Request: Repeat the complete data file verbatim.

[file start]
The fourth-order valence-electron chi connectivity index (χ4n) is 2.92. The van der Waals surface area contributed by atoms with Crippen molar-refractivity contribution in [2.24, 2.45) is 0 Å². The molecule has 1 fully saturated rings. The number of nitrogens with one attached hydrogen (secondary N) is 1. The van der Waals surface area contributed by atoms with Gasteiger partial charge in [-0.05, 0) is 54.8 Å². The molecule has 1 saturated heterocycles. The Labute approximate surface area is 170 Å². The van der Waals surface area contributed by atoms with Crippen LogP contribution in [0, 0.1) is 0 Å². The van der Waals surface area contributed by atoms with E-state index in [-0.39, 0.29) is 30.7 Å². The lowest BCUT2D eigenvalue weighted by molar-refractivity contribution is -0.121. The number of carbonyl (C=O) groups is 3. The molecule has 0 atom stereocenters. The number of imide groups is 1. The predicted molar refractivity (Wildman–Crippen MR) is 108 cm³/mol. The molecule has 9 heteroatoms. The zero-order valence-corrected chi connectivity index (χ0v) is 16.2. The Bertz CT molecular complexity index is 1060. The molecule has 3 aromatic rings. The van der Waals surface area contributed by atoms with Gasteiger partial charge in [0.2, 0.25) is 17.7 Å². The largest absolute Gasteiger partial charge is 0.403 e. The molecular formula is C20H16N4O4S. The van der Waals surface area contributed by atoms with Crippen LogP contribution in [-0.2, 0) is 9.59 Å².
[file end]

The fourth-order valence-electron chi connectivity index (χ4n) is 2.92. The van der Waals surface area contributed by atoms with Crippen molar-refractivity contribution in [2.24, 2.45) is 0 Å². The molecule has 1 fully saturated rings. The number of nitrogens with one attached hydrogen (secondary N) is 1. The van der Waals surface area contributed by atoms with Gasteiger partial charge in [-0.05, 0) is 54.8 Å². The molecule has 1 saturated heterocycles. The Labute approximate surface area is 170 Å². The van der Waals surface area contributed by atoms with Crippen LogP contribution in [0, 0.1) is 0 Å². The van der Waals surface area contributed by atoms with E-state index in [-0.39, 0.29) is 30.7 Å². The lowest BCUT2D eigenvalue weighted by molar-refractivity contribution is -0.121. The number of carbonyl (C=O) groups is 3. The molecule has 0 atom stereocenters. The number of imide groups is 1. The predicted molar refractivity (Wildman–Crippen MR) is 108 cm³/mol. The molecule has 9 heteroatoms. The zero-order valence-corrected chi connectivity index (χ0v) is 16.2. The Bertz CT molecular complexity index is 1060. The molecule has 3 aromatic rings. The van der Waals surface area contributed by atoms with Gasteiger partial charge in [0.2, 0.25) is 17.7 Å². The largest absolute Gasteiger partial charge is 0.403 e. The molecular formula is C20H16N4O4S. The van der Waals surface area contributed by atoms with Crippen LogP contribution in [-0.2, 0) is 9.59 Å².